Common plant nectar could be used to help fight Leishmania infections

The nectar of common plants such as sunflower contains bioactive agents that can inhibit the growth of Leishmania and could be used to help fight the life-threatening disease caused by the parasite, the researchers say.

Leishmania the parasites infect more than a million people a year, of whom more than 200,000 are infected with visceral leishmaniasis or kala-azar, the deadliest form of the disease, according to a study published in PLOS Neglected Tropical Diseases. It poses a greater health burden than any human parasite outside of malaria, according to the study.

The disease affects some of the world’s poorest people and is linked to issues such as malnutrition, poverty and weakened immunity, as well as environmental changes such as deforestation and urbanization, according to the report. ‘World Health Organization.

Leishmania the infection is spread by blood-sucking sandflies which also consume floral nectar, a complex of chemicals that arrest the growth of the parasite. “These same compounds could reduce infection in nectar-eating sandflies,” said Evan Palmer-Young, study author affiliated with the USDA-ARS Bee Research Laboratory, Beltsville, Maryland, USA.

The study showed that the concentrations of various phytochemicals (chemical compounds produced by plants) present in the nectar of the flowers were more than sufficient to prevent the growth of Leishmania.

If compounds in floral nectar are as effective against Leishmania pests in the natural environment as suggested by laboratory experiments, strategic cultivation of these plants could help reduce the burdens of Leishmania parasites in sandflies, the researchers said. “Such interventions could provide an environmentally friendly complement to existing means of disease control,” the study concludes.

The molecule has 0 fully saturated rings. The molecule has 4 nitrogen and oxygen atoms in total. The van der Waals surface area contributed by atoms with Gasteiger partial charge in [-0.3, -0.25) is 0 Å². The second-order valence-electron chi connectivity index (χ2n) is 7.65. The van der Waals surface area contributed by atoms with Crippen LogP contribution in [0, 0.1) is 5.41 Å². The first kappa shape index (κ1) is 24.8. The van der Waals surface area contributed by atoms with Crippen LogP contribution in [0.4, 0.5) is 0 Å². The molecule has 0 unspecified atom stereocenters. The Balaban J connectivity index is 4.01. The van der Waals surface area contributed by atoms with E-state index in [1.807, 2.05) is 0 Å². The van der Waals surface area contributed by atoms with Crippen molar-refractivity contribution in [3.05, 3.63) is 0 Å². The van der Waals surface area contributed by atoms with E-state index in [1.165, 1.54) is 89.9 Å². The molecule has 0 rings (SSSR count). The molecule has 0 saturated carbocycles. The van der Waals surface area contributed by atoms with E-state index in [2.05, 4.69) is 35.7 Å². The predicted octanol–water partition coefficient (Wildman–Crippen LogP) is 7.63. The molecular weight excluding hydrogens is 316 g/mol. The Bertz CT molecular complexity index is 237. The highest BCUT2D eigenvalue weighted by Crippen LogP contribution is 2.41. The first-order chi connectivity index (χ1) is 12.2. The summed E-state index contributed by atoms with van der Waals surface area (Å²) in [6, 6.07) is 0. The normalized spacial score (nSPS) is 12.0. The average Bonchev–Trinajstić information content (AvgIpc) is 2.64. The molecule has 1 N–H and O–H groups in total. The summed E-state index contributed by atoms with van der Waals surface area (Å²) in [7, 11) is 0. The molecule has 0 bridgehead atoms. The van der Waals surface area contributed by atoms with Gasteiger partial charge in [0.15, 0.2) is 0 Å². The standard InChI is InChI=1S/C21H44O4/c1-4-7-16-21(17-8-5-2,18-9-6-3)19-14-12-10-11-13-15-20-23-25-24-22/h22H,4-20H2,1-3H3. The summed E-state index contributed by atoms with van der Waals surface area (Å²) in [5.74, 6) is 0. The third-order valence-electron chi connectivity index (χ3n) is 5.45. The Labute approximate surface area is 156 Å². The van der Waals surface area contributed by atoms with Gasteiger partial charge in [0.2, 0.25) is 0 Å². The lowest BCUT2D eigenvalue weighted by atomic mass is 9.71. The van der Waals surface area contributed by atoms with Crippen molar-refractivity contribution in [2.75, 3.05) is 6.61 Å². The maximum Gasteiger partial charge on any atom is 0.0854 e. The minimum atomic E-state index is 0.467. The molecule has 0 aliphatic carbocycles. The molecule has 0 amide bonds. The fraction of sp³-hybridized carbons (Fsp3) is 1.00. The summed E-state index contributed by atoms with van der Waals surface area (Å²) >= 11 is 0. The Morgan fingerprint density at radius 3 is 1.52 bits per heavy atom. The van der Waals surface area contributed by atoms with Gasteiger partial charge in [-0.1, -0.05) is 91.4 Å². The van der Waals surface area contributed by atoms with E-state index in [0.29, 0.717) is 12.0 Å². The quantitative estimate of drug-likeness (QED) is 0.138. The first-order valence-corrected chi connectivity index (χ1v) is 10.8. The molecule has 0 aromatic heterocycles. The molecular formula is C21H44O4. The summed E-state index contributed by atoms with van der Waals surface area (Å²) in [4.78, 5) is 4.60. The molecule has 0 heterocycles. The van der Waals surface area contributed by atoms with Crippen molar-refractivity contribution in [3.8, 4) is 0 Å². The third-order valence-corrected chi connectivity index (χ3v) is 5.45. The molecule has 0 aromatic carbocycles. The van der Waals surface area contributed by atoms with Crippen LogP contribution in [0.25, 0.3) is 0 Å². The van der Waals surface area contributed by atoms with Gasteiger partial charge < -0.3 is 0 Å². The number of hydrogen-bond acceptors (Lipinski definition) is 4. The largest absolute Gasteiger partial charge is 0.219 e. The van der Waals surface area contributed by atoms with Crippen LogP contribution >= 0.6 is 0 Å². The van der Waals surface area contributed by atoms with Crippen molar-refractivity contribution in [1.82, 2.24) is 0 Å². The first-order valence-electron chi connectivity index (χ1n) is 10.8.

“Unlike insecticide-based sandfly control methods, incorporating pest control nectar sources into landscapes and home environments could benefit public health without threatening beneficial insects,” Palmer-Young said. SciDev.Net. “These findings suggest an unexplored, landscape-based approach to reducing the transmission of a major neglected tropical disease globally.”

According to the researchers, flower nectar appears to be “a favorite food source” for sandflies. Additionally, nectar and pollen include several secondary metabolites which include flavonoids – a class of antimicrobial and antileishmanial compounds common to both nectar and pollen.

“This suggests that the consumption of nectars rich in secondary metabolites could attenuate the transmission of Leishmania by reducing the intensity of infection in vectors of nectar-feeding sandflies, indicating a new disease control strategy without drugs or insecticides” , say the researchers.

Visceral leishmaniasis can cause fever, enlarged liver and spleen, anemia, and weight loss. Other forms of the disease include cutaneous leishmaniasis – which causes ulcers and other skin lesions, often resulting in scarring and even disability – and mucocutaneous leishmaniasis, which damages the mucous membrane of the mouth, nose and throat.

Chiranjib Pal, a professor in the Department of Zoology, West Bengal State University, Barasat, India, said that while the authors suggested “a landscape ecology-based approach to reduce Leishmaniatransmission — this is an overall observation, not very precise”.

Researchers say the potential of nectar and pollen to limit Leishmania the epidemiology will depend on the contribution of nectar to sandfly diets and the extent to which success in laboratory tests is replicated in the intestines of infected flies.


Journal reference:

Palmer-Young, EC, et al. (2022) Can flower nectars reduce Leishmania transmission?. PLOS Neglected Tropical Diseases.

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